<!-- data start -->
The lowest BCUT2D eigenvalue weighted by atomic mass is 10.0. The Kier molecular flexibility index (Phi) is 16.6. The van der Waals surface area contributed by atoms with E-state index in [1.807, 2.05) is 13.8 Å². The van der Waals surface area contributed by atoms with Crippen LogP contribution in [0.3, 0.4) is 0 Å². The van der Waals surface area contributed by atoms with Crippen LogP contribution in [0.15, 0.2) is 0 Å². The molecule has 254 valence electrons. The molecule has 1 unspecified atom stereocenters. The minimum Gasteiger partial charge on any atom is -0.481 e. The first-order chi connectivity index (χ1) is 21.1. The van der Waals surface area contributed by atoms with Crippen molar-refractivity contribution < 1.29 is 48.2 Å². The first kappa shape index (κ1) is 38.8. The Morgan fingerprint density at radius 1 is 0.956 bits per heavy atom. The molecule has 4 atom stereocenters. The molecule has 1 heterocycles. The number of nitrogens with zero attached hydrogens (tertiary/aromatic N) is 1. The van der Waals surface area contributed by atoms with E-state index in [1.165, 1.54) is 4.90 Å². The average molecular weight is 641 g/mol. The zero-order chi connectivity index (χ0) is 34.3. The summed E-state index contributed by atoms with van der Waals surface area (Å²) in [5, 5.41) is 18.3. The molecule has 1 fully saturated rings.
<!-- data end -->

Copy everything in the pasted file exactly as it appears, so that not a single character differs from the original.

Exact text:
The lowest BCUT2D eigenvalue weighted by atomic mass is 10.0. The Kier molecular flexibility index (Phi) is 16.6. The van der Waals surface area contributed by atoms with E-state index in [1.807, 2.05) is 13.8 Å². The van der Waals surface area contributed by atoms with Crippen LogP contribution in [0.3, 0.4) is 0 Å². The van der Waals surface area contributed by atoms with Crippen LogP contribution in [0.15, 0.2) is 0 Å². The molecule has 254 valence electrons. The molecule has 1 unspecified atom stereocenters. The minimum Gasteiger partial charge on any atom is -0.481 e. The first-order chi connectivity index (χ1) is 21.1. The van der Waals surface area contributed by atoms with Crippen molar-refractivity contribution < 1.29 is 48.2 Å². The first kappa shape index (κ1) is 38.8. The Morgan fingerprint density at radius 1 is 0.956 bits per heavy atom. The molecule has 4 atom stereocenters. The molecule has 1 heterocycles. The number of nitrogens with zero attached hydrogens (tertiary/aromatic N) is 1. The van der Waals surface area contributed by atoms with E-state index in [1.165, 1.54) is 4.90 Å². The average molecular weight is 641 g/mol. The zero-order chi connectivity index (χ0) is 34.3. The summed E-state index contributed by atoms with van der Waals surface area (Å²) in [5, 5.41) is 18.3. The molecule has 1 fully saturated rings.